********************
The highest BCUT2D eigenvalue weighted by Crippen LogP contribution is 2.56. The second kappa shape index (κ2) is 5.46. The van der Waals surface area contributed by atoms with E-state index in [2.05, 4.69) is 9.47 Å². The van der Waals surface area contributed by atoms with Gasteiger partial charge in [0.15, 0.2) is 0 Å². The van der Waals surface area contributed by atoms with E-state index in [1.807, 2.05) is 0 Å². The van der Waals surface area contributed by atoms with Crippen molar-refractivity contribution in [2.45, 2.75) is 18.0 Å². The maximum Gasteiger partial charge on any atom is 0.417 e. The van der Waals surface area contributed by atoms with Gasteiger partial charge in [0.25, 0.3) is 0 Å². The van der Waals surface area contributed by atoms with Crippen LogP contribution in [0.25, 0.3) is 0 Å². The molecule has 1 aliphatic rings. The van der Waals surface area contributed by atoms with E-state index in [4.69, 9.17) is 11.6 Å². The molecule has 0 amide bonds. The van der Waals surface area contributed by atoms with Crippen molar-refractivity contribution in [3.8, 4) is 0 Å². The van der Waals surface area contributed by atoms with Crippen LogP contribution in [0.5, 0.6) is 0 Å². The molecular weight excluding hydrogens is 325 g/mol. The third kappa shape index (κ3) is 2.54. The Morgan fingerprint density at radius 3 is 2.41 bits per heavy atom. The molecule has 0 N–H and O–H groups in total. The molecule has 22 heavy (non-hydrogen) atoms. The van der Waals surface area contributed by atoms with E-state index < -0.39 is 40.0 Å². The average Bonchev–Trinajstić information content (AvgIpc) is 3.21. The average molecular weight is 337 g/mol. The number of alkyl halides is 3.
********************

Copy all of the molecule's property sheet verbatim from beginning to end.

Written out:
The highest BCUT2D eigenvalue weighted by Crippen LogP contribution is 2.56. The second kappa shape index (κ2) is 5.46. The van der Waals surface area contributed by atoms with E-state index in [2.05, 4.69) is 9.47 Å². The van der Waals surface area contributed by atoms with Gasteiger partial charge in [0.15, 0.2) is 0 Å². The van der Waals surface area contributed by atoms with E-state index in [1.807, 2.05) is 0 Å². The van der Waals surface area contributed by atoms with Crippen molar-refractivity contribution in [2.45, 2.75) is 18.0 Å². The maximum Gasteiger partial charge on any atom is 0.417 e. The van der Waals surface area contributed by atoms with Gasteiger partial charge in [0.25, 0.3) is 0 Å². The van der Waals surface area contributed by atoms with Crippen LogP contribution in [0.25, 0.3) is 0 Å². The molecule has 1 aliphatic rings. The van der Waals surface area contributed by atoms with E-state index in [4.69, 9.17) is 11.6 Å². The molecule has 0 amide bonds. The van der Waals surface area contributed by atoms with Crippen molar-refractivity contribution in [3.8, 4) is 0 Å². The van der Waals surface area contributed by atoms with Crippen LogP contribution in [0.5, 0.6) is 0 Å². The molecular weight excluding hydrogens is 325 g/mol. The third kappa shape index (κ3) is 2.54. The Morgan fingerprint density at radius 3 is 2.41 bits per heavy atom. The molecule has 0 N–H and O–H groups in total. The molecule has 22 heavy (non-hydrogen) atoms. The van der Waals surface area contributed by atoms with E-state index < -0.39 is 40.0 Å². The average Bonchev–Trinajstić information content (AvgIpc) is 3.21. The average molecular weight is 337 g/mol. The number of alkyl halides is 3.